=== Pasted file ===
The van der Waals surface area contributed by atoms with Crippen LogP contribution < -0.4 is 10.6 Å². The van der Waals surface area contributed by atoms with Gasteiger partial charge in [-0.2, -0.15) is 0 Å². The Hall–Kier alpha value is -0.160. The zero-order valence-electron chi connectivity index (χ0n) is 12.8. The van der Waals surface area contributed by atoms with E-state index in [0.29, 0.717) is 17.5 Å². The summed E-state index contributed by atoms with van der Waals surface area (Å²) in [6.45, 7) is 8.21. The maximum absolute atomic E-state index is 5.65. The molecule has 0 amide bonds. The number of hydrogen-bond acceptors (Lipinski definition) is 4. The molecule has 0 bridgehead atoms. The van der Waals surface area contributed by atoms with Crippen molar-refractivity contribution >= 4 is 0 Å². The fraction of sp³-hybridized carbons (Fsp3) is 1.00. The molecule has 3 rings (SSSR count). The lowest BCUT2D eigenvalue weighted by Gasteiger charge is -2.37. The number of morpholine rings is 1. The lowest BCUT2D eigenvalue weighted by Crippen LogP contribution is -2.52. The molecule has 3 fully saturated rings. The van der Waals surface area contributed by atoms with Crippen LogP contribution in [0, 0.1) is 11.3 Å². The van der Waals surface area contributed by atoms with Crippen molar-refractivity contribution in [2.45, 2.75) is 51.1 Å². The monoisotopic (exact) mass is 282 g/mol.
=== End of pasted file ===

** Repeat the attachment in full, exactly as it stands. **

The van der Waals surface area contributed by atoms with Crippen LogP contribution < -0.4 is 10.6 Å². The van der Waals surface area contributed by atoms with Gasteiger partial charge in [-0.2, -0.15) is 0 Å². The Hall–Kier alpha value is -0.160. The zero-order valence-electron chi connectivity index (χ0n) is 12.8. The van der Waals surface area contributed by atoms with E-state index in [0.29, 0.717) is 17.5 Å². The summed E-state index contributed by atoms with van der Waals surface area (Å²) in [6.45, 7) is 8.21. The maximum absolute atomic E-state index is 5.65. The molecule has 0 amide bonds. The number of hydrogen-bond acceptors (Lipinski definition) is 4. The molecule has 0 bridgehead atoms. The van der Waals surface area contributed by atoms with Crippen molar-refractivity contribution >= 4 is 0 Å². The fraction of sp³-hybridized carbons (Fsp3) is 1.00. The molecule has 3 rings (SSSR count). The lowest BCUT2D eigenvalue weighted by Gasteiger charge is -2.37. The number of morpholine rings is 1. The lowest BCUT2D eigenvalue weighted by Crippen LogP contribution is -2.52. The molecule has 3 fully saturated rings. The van der Waals surface area contributed by atoms with Crippen LogP contribution in [0, 0.1) is 11.3 Å². The van der Waals surface area contributed by atoms with Crippen molar-refractivity contribution in [2.45, 2.75) is 51.1 Å². The monoisotopic (exact) mass is 282 g/mol.